On a sad note (those of you who are friends with me on Facebook will already know this story), we are sans TV at the moment. Quick backstory: Nick arranged the TV setup so that the cable ran through his mega-desktop computer and displayed on the mega-LCD, HD, 26” monitor we bought just for this assignment. Ok, back to the sad part. On Friday afternoon Nick and I were watching a DVD, when all of the sudden smoke started billowing out from the back of the computer monitor. The monitor went kaput, and now we’re left without the pleasures of TV or Nick’s video games. We’ve called Vizio tech support, and fingers crossed they’ll just send us a new monitor without too much fuss.

Living in the apartment block is kind of like being back in a college dorm. Except with private bathrooms and more guns. Case in point: some of the apartment doors are decorated with white boards. There’s a laundry room on each floor, and people will move your laundry aside if you’re not quick on draw getting it out of the washer or dryer. It’s kind of loud in the hallways on the night before the start of the weekend (Thursday nights here, given that we have Fridays off based on the Muslim calendar). And the food in the dining hall is of questionable quality and provenance.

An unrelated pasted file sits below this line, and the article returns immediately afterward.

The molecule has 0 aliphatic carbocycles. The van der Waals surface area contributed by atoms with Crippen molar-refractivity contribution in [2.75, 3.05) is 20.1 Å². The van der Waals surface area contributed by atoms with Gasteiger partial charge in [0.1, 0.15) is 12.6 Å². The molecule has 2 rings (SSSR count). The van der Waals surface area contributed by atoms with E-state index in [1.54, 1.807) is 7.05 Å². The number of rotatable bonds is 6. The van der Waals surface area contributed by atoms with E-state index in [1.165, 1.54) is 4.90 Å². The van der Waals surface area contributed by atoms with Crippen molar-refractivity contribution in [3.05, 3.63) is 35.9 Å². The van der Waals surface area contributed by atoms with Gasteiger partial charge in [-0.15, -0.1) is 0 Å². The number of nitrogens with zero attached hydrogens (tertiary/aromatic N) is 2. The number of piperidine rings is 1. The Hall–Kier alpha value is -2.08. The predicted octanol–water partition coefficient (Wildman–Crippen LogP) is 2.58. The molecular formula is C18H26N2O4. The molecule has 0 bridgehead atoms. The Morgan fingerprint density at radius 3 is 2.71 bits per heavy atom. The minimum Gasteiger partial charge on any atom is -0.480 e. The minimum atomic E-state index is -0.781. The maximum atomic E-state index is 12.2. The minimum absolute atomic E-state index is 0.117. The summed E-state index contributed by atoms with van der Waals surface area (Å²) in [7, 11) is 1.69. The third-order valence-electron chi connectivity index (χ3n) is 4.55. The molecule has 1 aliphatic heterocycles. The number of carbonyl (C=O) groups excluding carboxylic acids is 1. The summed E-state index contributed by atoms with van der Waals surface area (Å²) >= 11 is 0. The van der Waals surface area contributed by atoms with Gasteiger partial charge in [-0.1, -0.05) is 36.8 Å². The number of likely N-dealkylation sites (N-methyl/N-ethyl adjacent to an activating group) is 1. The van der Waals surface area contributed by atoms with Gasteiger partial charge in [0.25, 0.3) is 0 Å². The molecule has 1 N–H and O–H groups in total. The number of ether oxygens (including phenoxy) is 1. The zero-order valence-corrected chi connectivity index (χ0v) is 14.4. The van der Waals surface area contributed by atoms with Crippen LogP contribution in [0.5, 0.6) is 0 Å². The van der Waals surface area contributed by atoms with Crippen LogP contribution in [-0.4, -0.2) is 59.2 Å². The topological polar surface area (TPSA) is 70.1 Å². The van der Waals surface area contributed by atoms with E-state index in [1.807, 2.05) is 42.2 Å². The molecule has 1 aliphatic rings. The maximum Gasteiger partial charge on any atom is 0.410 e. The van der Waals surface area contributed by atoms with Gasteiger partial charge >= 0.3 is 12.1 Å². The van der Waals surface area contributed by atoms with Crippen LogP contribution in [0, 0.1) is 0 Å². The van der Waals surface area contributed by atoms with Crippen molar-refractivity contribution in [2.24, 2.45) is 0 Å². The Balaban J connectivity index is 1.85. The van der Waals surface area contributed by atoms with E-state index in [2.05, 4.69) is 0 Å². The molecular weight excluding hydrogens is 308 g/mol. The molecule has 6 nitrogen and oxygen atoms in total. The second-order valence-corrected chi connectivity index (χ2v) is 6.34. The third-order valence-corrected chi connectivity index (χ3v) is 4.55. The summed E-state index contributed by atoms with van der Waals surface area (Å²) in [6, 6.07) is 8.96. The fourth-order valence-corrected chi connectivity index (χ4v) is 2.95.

Ok ,that’s all for Part I of my overview of life at the US Embassy, Kabul. I’m hard at work on Part II; topics for that post will be my job, what Nick and I do on our down time, the safety situation, the food situation, and my sartorial habits. I may also include a "Day in the Life" section. If you have any specific questions you want answered, post them in the comments section and I’ll try to answer them in Part II.

Back to trying to sort out the acronym soup....

No comments:

Post a Comment